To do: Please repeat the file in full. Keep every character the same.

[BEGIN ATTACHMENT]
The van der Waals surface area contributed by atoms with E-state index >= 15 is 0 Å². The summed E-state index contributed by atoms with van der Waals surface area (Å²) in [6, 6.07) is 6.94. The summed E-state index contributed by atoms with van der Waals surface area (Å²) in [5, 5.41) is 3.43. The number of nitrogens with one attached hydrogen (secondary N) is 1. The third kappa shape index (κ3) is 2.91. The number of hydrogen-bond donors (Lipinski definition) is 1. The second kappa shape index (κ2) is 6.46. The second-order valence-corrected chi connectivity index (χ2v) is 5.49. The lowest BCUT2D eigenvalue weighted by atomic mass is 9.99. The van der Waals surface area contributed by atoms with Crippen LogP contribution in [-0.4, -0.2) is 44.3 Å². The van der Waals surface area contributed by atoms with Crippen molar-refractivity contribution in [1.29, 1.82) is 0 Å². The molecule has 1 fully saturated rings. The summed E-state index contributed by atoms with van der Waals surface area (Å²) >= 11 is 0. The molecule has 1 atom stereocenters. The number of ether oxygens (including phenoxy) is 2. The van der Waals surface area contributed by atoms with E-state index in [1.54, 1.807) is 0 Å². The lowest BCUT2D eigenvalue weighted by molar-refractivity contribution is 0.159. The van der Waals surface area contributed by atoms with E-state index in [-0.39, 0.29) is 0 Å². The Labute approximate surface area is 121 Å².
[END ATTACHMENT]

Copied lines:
The van der Waals surface area contributed by atoms with E-state index >= 15 is 0 Å². The summed E-state index contributed by atoms with van der Waals surface area (Å²) in [6, 6.07) is 6.94. The summed E-state index contributed by atoms with van der Waals surface area (Å²) in [5, 5.41) is 3.43. The number of nitrogens with one attached hydrogen (secondary N) is 1. The third kappa shape index (κ3) is 2.91. The number of hydrogen-bond donors (Lipinski definition) is 1. The second kappa shape index (κ2) is 6.46. The second-order valence-corrected chi connectivity index (χ2v) is 5.49. The lowest BCUT2D eigenvalue weighted by atomic mass is 9.99. The van der Waals surface area contributed by atoms with Crippen LogP contribution in [-0.4, -0.2) is 44.3 Å². The van der Waals surface area contributed by atoms with Crippen molar-refractivity contribution in [1.29, 1.82) is 0 Å². The molecule has 1 fully saturated rings. The summed E-state index contributed by atoms with van der Waals surface area (Å²) >= 11 is 0. The molecule has 1 atom stereocenters. The number of ether oxygens (including phenoxy) is 2. The van der Waals surface area contributed by atoms with E-state index in [1.54, 1.807) is 0 Å². The lowest BCUT2D eigenvalue weighted by molar-refractivity contribution is 0.159. The van der Waals surface area contributed by atoms with E-state index in [-0.39, 0.29) is 0 Å². The Labute approximate surface area is 121 Å².